"Merry Christmas," I stated as I entered.

"It is, actually," Bernard replied. I looked at him questioningly. "Mike, it's not Manston, and that's the difference; this is a Christmas at somebody's home, not a hotel in the Midlands. I can relax and be myself. I don't have to worry about upsetting the staff and… Well, it's like it was in the old days."

"The Hampstead house?"

"Yes, like when your parents were alive; there was always life in that house; there is life here. It's home. You and Anne have made it a home."

"Don't forget Johnny," I pointed out.

"That's who you have made a home for," Bernard stated.

The tam-tam sounded, announcing that we needed to get to the dining room.

Christmas dinner was something totally different from anything I had expected; it was totally new, yet very familiar. It was like a Christmas dinner I remembered from years ago when I was at university and Ben was doing sixth form. Bernard had been there as well, and it was the year we['he'?] had met Debora.

Turkey, pork cooked with crisp crackling, tender hams and sausages were all served, together with piles of sage and onion stuffing, roast potatoes, Brussels sprouts, red cabbage with apple and raisins, plus a range of other vegetables and sauces. Each and every one of us overindulged and then did so again.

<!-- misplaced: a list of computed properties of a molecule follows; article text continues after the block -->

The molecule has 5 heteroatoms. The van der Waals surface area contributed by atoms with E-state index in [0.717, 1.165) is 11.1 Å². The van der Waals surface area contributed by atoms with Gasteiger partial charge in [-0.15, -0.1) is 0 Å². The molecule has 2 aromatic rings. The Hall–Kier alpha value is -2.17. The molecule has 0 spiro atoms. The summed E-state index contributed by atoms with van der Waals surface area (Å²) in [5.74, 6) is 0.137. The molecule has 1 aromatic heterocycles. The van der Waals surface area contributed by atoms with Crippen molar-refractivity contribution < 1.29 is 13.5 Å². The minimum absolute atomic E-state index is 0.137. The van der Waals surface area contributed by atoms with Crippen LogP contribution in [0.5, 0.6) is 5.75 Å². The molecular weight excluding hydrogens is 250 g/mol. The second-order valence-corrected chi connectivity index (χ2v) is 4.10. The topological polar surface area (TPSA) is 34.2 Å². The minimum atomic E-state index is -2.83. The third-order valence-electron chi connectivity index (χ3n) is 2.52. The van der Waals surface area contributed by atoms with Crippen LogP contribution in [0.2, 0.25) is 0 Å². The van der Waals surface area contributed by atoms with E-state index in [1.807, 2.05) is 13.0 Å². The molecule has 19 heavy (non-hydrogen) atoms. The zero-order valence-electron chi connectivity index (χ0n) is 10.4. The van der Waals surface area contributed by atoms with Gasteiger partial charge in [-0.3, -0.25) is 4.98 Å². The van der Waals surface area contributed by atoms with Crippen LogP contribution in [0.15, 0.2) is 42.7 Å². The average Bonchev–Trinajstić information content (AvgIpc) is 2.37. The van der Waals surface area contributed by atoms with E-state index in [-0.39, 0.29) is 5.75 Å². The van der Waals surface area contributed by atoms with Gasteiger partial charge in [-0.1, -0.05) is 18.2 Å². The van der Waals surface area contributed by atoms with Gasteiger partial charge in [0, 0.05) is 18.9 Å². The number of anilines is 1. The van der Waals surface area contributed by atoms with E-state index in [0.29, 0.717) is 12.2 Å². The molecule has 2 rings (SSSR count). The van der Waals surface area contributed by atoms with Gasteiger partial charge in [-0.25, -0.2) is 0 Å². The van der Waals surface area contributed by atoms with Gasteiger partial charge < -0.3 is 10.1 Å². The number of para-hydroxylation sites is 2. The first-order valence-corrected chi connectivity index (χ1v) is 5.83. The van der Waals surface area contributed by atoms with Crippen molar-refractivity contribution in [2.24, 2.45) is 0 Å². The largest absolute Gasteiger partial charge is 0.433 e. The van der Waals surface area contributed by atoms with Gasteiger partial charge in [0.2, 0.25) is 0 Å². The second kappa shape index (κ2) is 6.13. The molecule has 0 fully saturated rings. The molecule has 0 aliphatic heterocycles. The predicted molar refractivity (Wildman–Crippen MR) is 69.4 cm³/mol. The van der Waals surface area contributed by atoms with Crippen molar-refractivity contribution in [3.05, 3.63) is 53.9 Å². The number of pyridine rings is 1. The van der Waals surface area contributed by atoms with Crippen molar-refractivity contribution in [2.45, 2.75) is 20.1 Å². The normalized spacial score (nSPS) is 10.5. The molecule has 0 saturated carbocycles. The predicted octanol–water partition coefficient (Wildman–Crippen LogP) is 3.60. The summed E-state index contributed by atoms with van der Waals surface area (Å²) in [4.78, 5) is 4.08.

It was dark outside, and Anne had lit the candles on the table. Then Flora carried in a massive plum pudding, which she placed down on the centre of the table. Anne immediately poured a jug of warm brandy over it before adding a match setting the whole dessert ablaze. Soon we were all served with bowls of flaming Christmas pudding. Anne supplied a choice of cream, brandy butter, brandy sauce or ice cream to go with it. Tommy and Susan went for the ice cream, as did Joseph. I noticed Johnny looking at it, but I think he wanted to act grownup, so he opted for the brandy butter. That was also my choice, though I noticed most of the adults went for the brandy sauce.

With dinner over, liqueurs were passed around and toasts made—one to Anne, Debora and Flora for preparing the meal, then one to me for hosting the day. Dinner finished, Johnny said he and Joseph would look after the clearing up. Lee offered to help, but Johnny told him to take care of Tommy and Susan.

In the end, Arthur, Trevor and Tyler helped Johnny and Joseph clear up. Anne joined me in the sitting room, sharing the sofa with me as we watched a DVD that someone had either received or found. Shortly before eight, Steve thanked us for having him and the kids for the day but stated he had to go now to pick up Peter, who would be finishing duty at eight. Both Tommy and Susan came up to say thanks, then went to thank Lee for playing with them.